If you want to wager on who the 2016 Republican nominee will be and have only one choice, the best bet may be former Florida Gov. Jeb Bush. However, the odds overwhelmingly suggest the former governor won’t win the nomination — assuming he even runs.
This underscores, more than any other time in memory, how unformed the contest for the Republican nomination is. “It’s absolutely wide-open,” said Tom Davis, a former Virginia congressman who also served as head of the National Republican Campaign Committee.
Intervening events and the shape of the field will change the contest. As Davis argues, there now are two broad categories of contenders: establishment figures, such as Bush and New Jersey Gov. Chris Christie, though some believe Christie has fallen too far to be in this category, and outsiders, such as Sen. Rand Paul and Ted Cruz.
If one side has a surplus of candidates — the outsiders, for instance — and the other has more refined list, it would tilt the race to an establishment candidate. That’s what facilitated Mitt Romney’s nomination in 2012. The outsiders, however, are much more politically seasoned this time than they were in 2012 when, at one point, a former pizza executive rose to the top of the pack.
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The lack of any clear consensus in the party emerges after talking to Davis and several other political wise men — none of them have committed to any of the potential 2016 candidates.
Here’s some early handicapping, based more on those insights and a quasi-plausible scenario, than on any polling done so far.
JEB BUSH: 4 TO 1
The son and brother of former presidents, Bush inherits a national political and fund-raising network. He is a policy heavyweight who could make the case to a victory-hungry party that he’d be a strong general-election candidate and best able to govern.
The downsides are more pronounced. Bush is rusty, having not been on a ballot in 12 years. He has stumbled on some issues, including immigration reform — an issue he cares a lot about — and he is now returning to his pro-reform instincts.
Immigration and several other issues, as well as the Bush brand, are anathema to many grass-roots conservatives. Does he have enough fire in his belly for the contest? Any candidate will have to spend 50 or more days next year in Iowa and/or New Hampshire. Is his family on board? And how would voters react to a battle of the legacies — Bush versus Hillary Clinton?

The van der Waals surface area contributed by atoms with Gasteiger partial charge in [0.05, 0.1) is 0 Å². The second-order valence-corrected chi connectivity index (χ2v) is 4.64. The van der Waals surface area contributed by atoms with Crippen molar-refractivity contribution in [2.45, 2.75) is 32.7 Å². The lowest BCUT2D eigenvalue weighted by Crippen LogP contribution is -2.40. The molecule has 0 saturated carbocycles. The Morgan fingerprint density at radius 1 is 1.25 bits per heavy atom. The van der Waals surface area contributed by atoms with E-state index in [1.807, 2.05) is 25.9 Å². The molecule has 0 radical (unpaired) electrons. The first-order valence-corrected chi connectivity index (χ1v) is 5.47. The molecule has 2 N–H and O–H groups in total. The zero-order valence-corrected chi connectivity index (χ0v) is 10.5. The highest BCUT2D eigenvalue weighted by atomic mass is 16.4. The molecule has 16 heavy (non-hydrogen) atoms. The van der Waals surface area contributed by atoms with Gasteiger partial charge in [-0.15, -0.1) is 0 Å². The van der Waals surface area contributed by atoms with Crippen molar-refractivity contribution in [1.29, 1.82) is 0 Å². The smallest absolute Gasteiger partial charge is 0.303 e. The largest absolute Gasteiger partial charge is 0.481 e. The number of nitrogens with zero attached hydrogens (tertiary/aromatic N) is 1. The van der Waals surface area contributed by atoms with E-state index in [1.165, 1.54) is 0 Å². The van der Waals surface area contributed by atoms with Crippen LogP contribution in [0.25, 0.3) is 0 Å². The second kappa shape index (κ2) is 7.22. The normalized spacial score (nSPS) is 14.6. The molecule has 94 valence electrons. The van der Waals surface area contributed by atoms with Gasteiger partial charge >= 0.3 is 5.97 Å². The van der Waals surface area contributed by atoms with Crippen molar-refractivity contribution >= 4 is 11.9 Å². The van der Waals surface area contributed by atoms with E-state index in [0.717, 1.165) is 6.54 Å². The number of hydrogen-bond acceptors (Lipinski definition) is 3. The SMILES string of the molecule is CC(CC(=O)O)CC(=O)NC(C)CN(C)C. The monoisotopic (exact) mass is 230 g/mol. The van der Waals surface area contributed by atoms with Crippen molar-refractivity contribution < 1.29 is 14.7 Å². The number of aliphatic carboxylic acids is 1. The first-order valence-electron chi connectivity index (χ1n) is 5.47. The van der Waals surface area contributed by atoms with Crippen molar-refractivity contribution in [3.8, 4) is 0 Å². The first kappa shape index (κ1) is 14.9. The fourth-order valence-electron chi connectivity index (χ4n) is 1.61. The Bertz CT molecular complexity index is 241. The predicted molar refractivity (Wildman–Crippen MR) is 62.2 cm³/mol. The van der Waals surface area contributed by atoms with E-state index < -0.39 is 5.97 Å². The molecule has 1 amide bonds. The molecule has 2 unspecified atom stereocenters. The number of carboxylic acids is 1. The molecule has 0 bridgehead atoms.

SCOTT WALKER: 6 TO 1
The Wisconsin governor is one of the few early hopefuls acceptable to both the establishment and business-friendly elements of the party and to movement conservatives, who are attracted by his successful efforts against labor unions in a Democratic-leaning state. He’s being compared with another Midwestern governor from a blue state, Tim Pawlenty of Minnesota, who flamed out last time. Yet there is a major difference: Walker, having headed off an expensive recall, has proved he can raise money.
The issue with Walker’s acceptability is he doesn’t excite either side of the party: He’s charisma-challenged. And he could face a difficult re-election this November.
MIKE HUCKABEE: 7 TO 1
More than anyone, this former preacher energizes the social right. The first test will be the Iowa caucuses, which Huckabee won in 2008. More than half of Republican Iowa caucus-goers in 2012 described themselves as born-again or evangelical Christians; in New Hampshire, which comes next, they make up a much lower share. The ex-Arkansas governor and current TV talk-show host is the most glib of any of the aspirants.
The Republican supply-siders are deeply suspicious of Huckabee’s populist leanings and his moment may have been in 2012 — which he passed up in order to make money. Money is a problem for Huckabee, though, as he lacks the fundraising apparatus of other front-runners. His only hope would be to sweep a few early contests and build momentum.
RAND PAUL: 8 TO 1